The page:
Careful evaluation of these aspects will help you find a location that suits your preferences and lifestyle, ensuring a satisfying living experience and potentially enhancing the long-term value of your investment. Engaging with local experts and neighbors can offer valuable insights, assisting you in making an informed decision that aligns with your immediate needs and future goals.

Is it worth buying property in Spain now? Tips to help you make an informed decision

Here are some best practices you won't want to miss, all coming straight from the industry specialists. Plus, you'll find a handy tip from a customer who bought a home in Spain directly from abroad.

Is it difficult to get a Spanish mortgage as a non-resident?

Getting the best deal in Spain will require some negotiation. It’s not unusual for the first bank offer to be a bit high “because you are a non-resident”. 

The best way to secure multiple offers is by having most of the property purchase done before speaking to the banks. Even just paying the initial reservation fee will ensure the bank prioritizes your case.

As a rule of thumb, if you earn in a major currency and buy property over €200,000 in an urban area, compare lenders by price. For smaller properties or more complex finances, select a bank that fits your circumstances. Either way, chances are good for securing a mortgage.

Erik Edin, Homevest co-founder and CEO

What shouldn't you miss when buying a property with a mortgage?

One particular thing in the purchase process that might differ from your local market, is that banks have a specific requirement. They always require an independent appraisal of the property you buy. Doing so ensures that no unwanted surprises arise after completing the purchase. The appraisal can be commissioned online or with the bank of your choosing and costs between 500-2,000 EUR, depending on the property’s value.

Nicholas Vinberg, Homevest's International Expansion Manager

What advice would you give to someone buying a house in Spain from abroad?

“Having someone genuinely dedicated to helping us was truly amazing. I would highly recommend Homevest, especially to fellow expats. Having the support of knowledgeable professionals who simplify and guide us through the procedures abroad is invaluable”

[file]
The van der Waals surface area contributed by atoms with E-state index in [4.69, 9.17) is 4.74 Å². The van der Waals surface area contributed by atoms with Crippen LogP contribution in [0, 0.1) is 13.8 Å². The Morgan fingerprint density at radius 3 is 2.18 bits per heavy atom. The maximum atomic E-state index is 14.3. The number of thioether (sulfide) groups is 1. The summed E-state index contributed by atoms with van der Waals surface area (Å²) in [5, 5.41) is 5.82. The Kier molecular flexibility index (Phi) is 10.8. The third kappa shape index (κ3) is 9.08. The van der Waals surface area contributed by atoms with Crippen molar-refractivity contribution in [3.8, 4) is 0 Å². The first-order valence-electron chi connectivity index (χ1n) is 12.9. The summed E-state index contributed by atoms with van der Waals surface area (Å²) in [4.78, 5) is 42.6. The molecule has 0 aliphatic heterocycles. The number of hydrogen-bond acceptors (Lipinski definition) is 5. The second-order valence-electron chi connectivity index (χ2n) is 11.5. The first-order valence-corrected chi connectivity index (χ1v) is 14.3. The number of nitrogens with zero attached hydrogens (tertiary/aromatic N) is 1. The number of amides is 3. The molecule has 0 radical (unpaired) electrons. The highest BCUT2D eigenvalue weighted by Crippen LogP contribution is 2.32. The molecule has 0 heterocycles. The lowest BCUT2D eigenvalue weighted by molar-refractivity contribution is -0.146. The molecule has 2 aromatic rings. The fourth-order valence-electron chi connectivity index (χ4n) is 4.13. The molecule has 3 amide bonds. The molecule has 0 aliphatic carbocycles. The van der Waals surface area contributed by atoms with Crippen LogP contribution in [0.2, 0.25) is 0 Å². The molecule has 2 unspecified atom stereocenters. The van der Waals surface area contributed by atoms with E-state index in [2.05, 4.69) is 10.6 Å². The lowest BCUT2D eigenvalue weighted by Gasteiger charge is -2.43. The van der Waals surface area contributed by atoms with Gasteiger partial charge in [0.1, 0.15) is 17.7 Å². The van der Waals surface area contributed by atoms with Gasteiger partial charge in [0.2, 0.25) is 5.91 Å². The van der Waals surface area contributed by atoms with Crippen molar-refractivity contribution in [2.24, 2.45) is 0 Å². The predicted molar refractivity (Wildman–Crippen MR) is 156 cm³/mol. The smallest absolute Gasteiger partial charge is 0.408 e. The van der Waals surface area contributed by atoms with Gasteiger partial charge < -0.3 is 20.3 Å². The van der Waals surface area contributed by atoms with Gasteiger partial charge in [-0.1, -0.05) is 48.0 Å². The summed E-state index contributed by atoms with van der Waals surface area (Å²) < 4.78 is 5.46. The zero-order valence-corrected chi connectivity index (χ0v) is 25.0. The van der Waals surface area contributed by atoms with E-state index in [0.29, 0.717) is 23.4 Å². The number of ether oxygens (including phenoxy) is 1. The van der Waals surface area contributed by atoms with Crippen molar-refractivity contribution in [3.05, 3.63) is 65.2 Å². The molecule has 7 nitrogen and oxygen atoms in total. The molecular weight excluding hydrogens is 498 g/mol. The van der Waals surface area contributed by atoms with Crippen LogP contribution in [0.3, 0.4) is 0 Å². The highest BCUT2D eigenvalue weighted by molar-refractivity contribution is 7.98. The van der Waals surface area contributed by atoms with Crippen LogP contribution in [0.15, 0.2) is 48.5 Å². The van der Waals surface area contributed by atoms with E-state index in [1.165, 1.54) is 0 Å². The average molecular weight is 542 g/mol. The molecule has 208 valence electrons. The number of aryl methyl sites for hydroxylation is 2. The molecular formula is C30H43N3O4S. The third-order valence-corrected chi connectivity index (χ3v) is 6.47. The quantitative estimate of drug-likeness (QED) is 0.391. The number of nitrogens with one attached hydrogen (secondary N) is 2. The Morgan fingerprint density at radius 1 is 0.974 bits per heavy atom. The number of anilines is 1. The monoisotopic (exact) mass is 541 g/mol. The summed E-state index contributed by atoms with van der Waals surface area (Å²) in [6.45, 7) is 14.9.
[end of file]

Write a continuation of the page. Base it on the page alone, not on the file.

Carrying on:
Sandra, who bought an apartment in Madrid from France

What do you need to do to secure a Spanish mortgage?

Securing a Spanish mortgage as a foreigner isn't a difficult puzzle; rather, it's a step-by-step process that demands planning and understanding of local regulations. 

Here's a clear roadmap to securing a Spanish mortgage:

  1. Check if you are eligible for a mortgage. Your financial status and residency may affect your eligibility, so it's wise to check this first.
  2. Obtain a NIE number. 
  3. Choose a property that suits your needs and budget.
  4. Collect all the necessary documents. These may include identification, proof of income, tax returns, and more. Check out a document checklist and prepare everything you need as a non-resident.
  5. Choose the bank that fits your needs best. Fortunately, Homevest is here to simplify the process, matching you with banks that resonate with your specific requirements. By providing access to a selection of top non-resident banks all on one platform, Homevest enables you to upload your documents just once, and then effortlessly receive multiple offers. 
  6. Apply for preapproval to understand how much you can borrow and to have a clear picture of your borrowing capacity.
  7. Submit a mortgage application by filling out the required forms.
  8. Review the mortgage offer, the terms and conditions before proceeding.
  9. Sign the deed, the final step, where you legally commit to the mortgage and become the proud owner of a Spanish property.

Sources used and checked in December 2023:

  1. Property price data in Spain

We recommend obtaining professional or specialist advice before taking or refraining from any action based on the content in this article. The information in this article does not constitute legal, tax, or other professional advice from Homevest Limited. Prior results do not guarantee a similar outcome. We make no representations, warranties, or guarantees, whether express or implied, that the content in this article is accurate, complete, or up to date.